How will I guarantee your money is being spent appropriately?
You can keep up with my fundraising efforts and progress on this website, where I will post regular updates. All financial transactions will be recorded under the business account and you can request to see a statement. I will be transparent with the project planning and budgets; please email me to request access to these documents as they are developed. I will document the project from beginning (planning phase) to the end (evaluation) in writing and photos. My counterparts in Togo will perform follow-up evaluations 3 months after completion of the projects. After the evaluations I will compile and analyze the information into a report, and my presentation will be made available to donors.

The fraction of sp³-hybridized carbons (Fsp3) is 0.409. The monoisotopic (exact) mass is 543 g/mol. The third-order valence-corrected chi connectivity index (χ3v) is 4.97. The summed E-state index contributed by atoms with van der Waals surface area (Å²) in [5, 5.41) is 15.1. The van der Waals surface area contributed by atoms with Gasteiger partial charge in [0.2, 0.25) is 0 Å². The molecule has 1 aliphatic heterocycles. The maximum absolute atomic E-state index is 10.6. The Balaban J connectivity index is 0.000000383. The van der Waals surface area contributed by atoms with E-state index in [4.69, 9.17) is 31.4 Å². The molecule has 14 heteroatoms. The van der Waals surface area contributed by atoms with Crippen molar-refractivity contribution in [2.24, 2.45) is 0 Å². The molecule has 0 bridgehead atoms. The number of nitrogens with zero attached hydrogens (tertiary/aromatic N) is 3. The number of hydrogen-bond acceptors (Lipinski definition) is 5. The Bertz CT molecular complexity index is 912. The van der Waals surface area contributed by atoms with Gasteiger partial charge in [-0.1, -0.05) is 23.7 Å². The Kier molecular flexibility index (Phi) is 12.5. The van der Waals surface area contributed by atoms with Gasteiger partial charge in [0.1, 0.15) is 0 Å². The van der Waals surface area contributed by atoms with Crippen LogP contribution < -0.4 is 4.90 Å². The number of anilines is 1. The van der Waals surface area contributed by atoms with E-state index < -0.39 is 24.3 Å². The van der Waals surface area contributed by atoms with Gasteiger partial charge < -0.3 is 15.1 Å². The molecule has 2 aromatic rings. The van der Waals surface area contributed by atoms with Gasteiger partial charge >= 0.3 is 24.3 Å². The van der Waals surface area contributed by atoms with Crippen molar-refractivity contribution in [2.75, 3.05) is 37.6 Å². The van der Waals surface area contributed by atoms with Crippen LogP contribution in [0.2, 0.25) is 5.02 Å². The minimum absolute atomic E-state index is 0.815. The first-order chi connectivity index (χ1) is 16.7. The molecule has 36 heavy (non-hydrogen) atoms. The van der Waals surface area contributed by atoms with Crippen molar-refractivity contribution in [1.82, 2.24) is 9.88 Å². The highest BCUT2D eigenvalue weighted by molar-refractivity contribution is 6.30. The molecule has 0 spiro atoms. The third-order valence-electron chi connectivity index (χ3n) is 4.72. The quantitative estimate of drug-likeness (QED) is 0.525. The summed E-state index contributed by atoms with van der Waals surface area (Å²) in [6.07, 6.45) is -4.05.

Traditional music and dancing during a religious holiday in the mountain village of Petsi.
Thank you very much for your time and consideration. No matter the size, your gift will help us reach our goal to impact the lives of over 1,000 people.
Warm regards and best wishes,